By Andy Liu (HMC ’23)
The European Union has a reputation for stringent data rights regulations, with the 2018 passing of the General Data Protection Regulation (GDPR) further strengthening personal data rights and data protection across member states. However, a recent ruling in the European Court of Justice (ECJ) in a case between Google and CNIL, a French privacy regulator, relaxed regulations by deciding that one of these GDPR regulations, the “right to be forgotten”, did not have to be enforced outside of the EU. This ruling has drastically limited the EU and France’s ambitions to enforce their data protection mechanisms globally; however, the wording of the court case makes it unclear how long this will last.
The right to be forgotten, which was codified in Articles 17 and 19 of the GDPR, regulates the erasure of personal data. It requires companies to immediately erase personal data no longer needed for their original processing purpose or if erasing the data is required by the data subject or some other regulation. In practice, it gives Europeans the right to request that pages containing sensitive personal information about them be removed. This right was first established in a 2014 European Court of Justice case (also involving Google) when Spanish national Costeja González demanded that Google remove online newspaper records describing his 1998 legal proceedings. However, this version of the right to be forgotten is far from universal – outside of Europe, major nations like the United States have no such regulation.
The dispute began in 2016 when French privacy watchdog CNIL fined Google 100,000 euros for not delisting search results that citizens had requested to be delisted on all of its web domains, rather than just on EU ones. The search results included a satirical photo montage of a female politician, an article referring to someone as a public relations officer of the Church of Scientology, the placing under investigation of a male politician and the conviction of someone for sexual assaults against minors.
Google contended that it did not need to be delisted outside of the European Union due to GDPR’s status as an EU regulation. Google attempted to compromise by delisting search results on all domain names, as long as the searches were conducted within the EU. However, the CNIL insisted that “only delisting on all of the search engine’s extensions, regardless of the extension used or the geographic origin of the person performing the search, can effectively uphold this right”, citing the extraterritoriality of the internet when making this demand.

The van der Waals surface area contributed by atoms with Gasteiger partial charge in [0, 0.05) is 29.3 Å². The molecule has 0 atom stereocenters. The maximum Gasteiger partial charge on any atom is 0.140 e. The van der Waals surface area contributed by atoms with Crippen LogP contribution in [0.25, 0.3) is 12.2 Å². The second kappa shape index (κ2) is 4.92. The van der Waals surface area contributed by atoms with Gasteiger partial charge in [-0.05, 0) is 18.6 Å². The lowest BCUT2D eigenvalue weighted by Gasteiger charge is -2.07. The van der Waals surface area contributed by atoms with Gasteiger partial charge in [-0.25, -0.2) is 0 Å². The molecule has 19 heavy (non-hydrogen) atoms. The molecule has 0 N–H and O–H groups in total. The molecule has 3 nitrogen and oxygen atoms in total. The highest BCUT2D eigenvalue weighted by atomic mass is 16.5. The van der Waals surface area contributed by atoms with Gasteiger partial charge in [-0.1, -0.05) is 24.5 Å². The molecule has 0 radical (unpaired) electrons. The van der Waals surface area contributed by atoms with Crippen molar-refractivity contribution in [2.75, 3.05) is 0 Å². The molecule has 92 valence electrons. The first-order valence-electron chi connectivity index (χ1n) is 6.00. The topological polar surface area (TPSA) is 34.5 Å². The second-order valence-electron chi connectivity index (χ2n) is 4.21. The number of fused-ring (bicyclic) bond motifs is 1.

While this was not the largest fine levied on Google by CNIL, Google remained committed to contesting the case, arguing that an obligation to follow right to be forgotten regulations worldwide would conflict with the public’s right to know important information about their elected officials. Additionally, they argued that a pro-CNIL ruling could, by enforcing European Union regulations worldwide, “encourage more authoritarian regimes to impose their values on the rest of the world”.
Ultimately, the ECJ agreed with Google, stating in a press release that: “…the right to the protection of personal data is not an absolute right…the balance between the right to privacy and the protection of personal data, on the one hand, and the freedom of information of internet users, on the other, is likely to vary significantly around the world.” As a result, the ECJ officially ruled that there was no obligation under EU law for Google to de-link search results in all versions of its website. Yet, they were still obligated to delink search results in all EU versions of its website.
Although Google may have won this landmark case, the ECJ ruling may still harm Google and other large tech companies in the long run. Most notably, the court ruling specifically ruled that “while, as noted…above, EU law does not currently require that the de-referencing granted concern all versions of the search engine in question, it also does not prohibit such a practice.”
In other words, while the ECJ ruled that EU law currently does not require companies like Google to respect the right to be forgotten in non-EU websites, it left the door open for further cases to do so. In fact, the ECJ even went as far as to encourage global regulations, saying in its ruling that the globalized nature of the internet would justify the EU if it decided to “lay down the obligation, for a search engine operator, to carry out, when granting a request for de-referencing made by such a person, a de-referencing on all the versions of its search engine.”
Much has been made of this judgment, with critics claiming a landmark victory for Google and the tech industry as a whole and suggesting that the EU’s ability to police tech companies outside their borders had been halted. However, while this ruling may buck the trend of increasingly comprehensive data privacy regulations, it seemingly encourages further EU legislation to regulate external tech companies through the wording of its ruling.
While Google and other technology companies can claim a landmark data rights victory in the ECJ, the verdict is still out on whether this will last. Whether it does will depend on how multinational bodies such as the EU respond to the globalization of the internet – an issue that, due to the growing influence of the internet and its freedom from national borders, is as pertinent as ever.